A lot of chatter in the media and political worlds these days about RNC chair candidate Chip Saltsman sending around a "comedy" CD to fellow party officials featuring the song "Barack the Magic Negro." (Alternet has posted the song HERE.)
The outgoing chair of the RNC, Mike Duncan, said he’s “shocked and appalled” by the lyrics, adding: "The 2008 election was a wake-up call for Republicans to reach out and bring more people into our party." The song, Duncan said, "clearly does not move us in the right direction."
Moreover, former House Speaker New Gingrich told the New York Times, “This is so inappropriate that it should disqualify any Republican National Committee candidate who would use it."
This all started in March 2007, liberal writer David Ehrenstein penned an op-ed in the Los Angeles Times called "Obama the Magic Negro."
The point of the op-ed was to dissect the fabled "Magic Negro" in postmodern folk culture — a person "there to assuage white ‘guilt’ (i.e., the minimal discomfort they feel) over the role of slavery and racial segregation in American history, while replacing stereotypes of a dangerous, highly sexualized black man with a benign figure for whom interracial sexual congress holds no interest. As might be expected, this figure is chiefly cinematic — embodied by such noted performers as Sidney Poitier, Morgan Freeman, Scatman Crothers, Michael Clarke Duncan, Will Smith and, most recently, Don Cheadle. And that’s not to mention a certain basketball player whose very nickname is ‘Magic.’"
Soon afterward, conservative satirist Paul Shanklin wrote a parody which ran on Rush Limbaugh’s show featuring an Al Sharpton impersonator singing, among other lyrics:
"Barack the Magic Negro lives in D.C./ The L.A. Times they called him that/ ’cause he’s not authentic like me…
"Yeah the guy from the L.A. paper/ said he made guilty whites feel good/ they’ll vote for him and not for me/ ’cause he’s not from the hood…"
Responding to the controversy of his sending out the album, Saltsman recently issued a statement saying, "Liberal Democrats and their allies in the media didn’t utter a word about David Ehrenstein’s irresponsible column in the Los Angeles Times last March. But now, of course, they’re shocked and appalled by its parody on ‘The Rush Limbaugh Show.’ I firmly believe that we must welcome all Americans into our party and that the road to Republican resurgence begins with unity, not division. But I know that our party leaders should stand up against the media’s double standards and refuse to pander to their desire for scandal."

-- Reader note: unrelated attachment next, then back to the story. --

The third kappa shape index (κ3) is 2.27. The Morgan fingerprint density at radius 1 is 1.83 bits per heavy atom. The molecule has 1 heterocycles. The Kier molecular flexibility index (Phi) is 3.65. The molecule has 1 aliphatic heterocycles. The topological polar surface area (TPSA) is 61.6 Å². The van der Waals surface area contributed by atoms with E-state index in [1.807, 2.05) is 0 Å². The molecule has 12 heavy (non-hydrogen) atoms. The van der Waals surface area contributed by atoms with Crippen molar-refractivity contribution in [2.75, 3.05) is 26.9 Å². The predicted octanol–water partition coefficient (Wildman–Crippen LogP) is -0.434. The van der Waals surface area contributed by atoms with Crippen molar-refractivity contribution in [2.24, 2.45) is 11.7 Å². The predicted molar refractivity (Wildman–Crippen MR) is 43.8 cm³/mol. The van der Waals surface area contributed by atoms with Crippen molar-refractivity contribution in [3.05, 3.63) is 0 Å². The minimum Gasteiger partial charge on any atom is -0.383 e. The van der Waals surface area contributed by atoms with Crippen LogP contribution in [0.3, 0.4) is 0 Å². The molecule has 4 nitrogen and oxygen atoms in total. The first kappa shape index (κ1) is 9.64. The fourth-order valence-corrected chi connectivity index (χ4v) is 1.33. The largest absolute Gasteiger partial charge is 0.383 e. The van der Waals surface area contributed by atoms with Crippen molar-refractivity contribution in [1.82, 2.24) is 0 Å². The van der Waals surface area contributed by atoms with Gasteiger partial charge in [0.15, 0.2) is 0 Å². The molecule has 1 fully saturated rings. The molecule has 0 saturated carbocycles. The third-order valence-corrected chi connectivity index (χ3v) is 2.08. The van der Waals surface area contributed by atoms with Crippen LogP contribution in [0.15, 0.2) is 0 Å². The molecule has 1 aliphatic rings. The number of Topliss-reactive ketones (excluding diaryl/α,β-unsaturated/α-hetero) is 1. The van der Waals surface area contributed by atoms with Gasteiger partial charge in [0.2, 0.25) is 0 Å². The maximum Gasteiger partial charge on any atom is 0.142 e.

Interestingly, on May 2, 2007, in an interview with Paul W. Smith of WJR Radio in Detroit, Obama was asked about the song and he didn’t seem too concerned about it.
"I have to do this because Rush is on our radio station," Smith said. "We’re going to see him tomorrow. You’ve heard the parody song ‘Barack the "Magic Negro?’"
"You know, I have not heard it but I’ve heard of it," Obama said. "I confess that I don’t listen to Rush on a daily basis. On the other hand, I’m not one of these people who, who takes myself so seriously that I get offended by — by every — every comment made about me. You know, the — you know, what Rush does is entertainment, and although it’s probably not something that I listen to much, I don’t — "
"But you said not every day, so you do listen a little then, and why wouldn’t you?" Smith interrupted.
"I don’t mind, I don’t mind, I don’t mind folks poking fun at me," Obama said. "That’s part of the job."
Others mind, of course, including the co-writer of the original "Puff the Magic Dragon" song, Peter Yarrow, who writes in today’s Huffington Post:
"I and my co-writer of ‘Puff,’ Lenny Lipton, have been eagerly awaiting an end to the mean-spiritedness, outright disrespect and bigotry that was commonplace prior to this last presidential election. What might have been wearily accepted as ‘the way it was’ in the campaign, is now unacceptable. Obama is not a candidate. He is the President-Elect, and this song insults the office of the Presidency, the people who voted for him, as well as those who did not — and taking a children’s song and twisting it in such vulgar, mean-spirited way, is a slur to our entire country and our common agreement to move beyond racism.
"It is almost unimaginable to me that Chip Saltzman (sic) who sent the CD, would seriously be considered for the top post of the Republican National Committee," Yarrow concludes. "Puff, himself, if asked, would certainly agree."